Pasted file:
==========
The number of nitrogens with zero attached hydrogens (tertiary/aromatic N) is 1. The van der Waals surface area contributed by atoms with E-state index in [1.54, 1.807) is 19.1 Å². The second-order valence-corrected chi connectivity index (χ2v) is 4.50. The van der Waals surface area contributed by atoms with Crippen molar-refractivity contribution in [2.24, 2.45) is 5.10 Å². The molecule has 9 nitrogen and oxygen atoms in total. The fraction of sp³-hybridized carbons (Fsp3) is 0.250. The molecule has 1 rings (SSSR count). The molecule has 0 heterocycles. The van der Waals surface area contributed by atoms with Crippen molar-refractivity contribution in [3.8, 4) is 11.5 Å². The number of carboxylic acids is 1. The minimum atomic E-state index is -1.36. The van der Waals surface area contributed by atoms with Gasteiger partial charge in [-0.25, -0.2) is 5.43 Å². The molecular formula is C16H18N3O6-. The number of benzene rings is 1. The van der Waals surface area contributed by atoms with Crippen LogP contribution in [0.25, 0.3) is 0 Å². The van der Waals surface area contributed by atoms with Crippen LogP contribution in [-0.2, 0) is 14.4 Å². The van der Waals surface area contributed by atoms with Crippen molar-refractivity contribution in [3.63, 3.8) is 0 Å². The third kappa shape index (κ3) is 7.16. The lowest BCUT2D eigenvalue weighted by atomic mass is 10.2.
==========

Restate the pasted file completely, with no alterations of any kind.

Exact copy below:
The number of nitrogens with zero attached hydrogens (tertiary/aromatic N) is 1. The van der Waals surface area contributed by atoms with E-state index in [1.54, 1.807) is 19.1 Å². The second-order valence-corrected chi connectivity index (χ2v) is 4.50. The van der Waals surface area contributed by atoms with Crippen molar-refractivity contribution in [2.24, 2.45) is 5.10 Å². The molecule has 9 nitrogen and oxygen atoms in total. The fraction of sp³-hybridized carbons (Fsp3) is 0.250. The molecule has 1 rings (SSSR count). The molecule has 0 heterocycles. The van der Waals surface area contributed by atoms with Crippen molar-refractivity contribution in [3.8, 4) is 11.5 Å². The number of carboxylic acids is 1. The minimum atomic E-state index is -1.36. The van der Waals surface area contributed by atoms with Gasteiger partial charge in [-0.25, -0.2) is 5.43 Å². The molecular formula is C16H18N3O6-. The number of benzene rings is 1. The van der Waals surface area contributed by atoms with Crippen LogP contribution in [0.25, 0.3) is 0 Å². The van der Waals surface area contributed by atoms with Crippen LogP contribution in [-0.2, 0) is 14.4 Å². The van der Waals surface area contributed by atoms with Crippen molar-refractivity contribution in [3.63, 3.8) is 0 Å². The third kappa shape index (κ3) is 7.16. The lowest BCUT2D eigenvalue weighted by atomic mass is 10.2.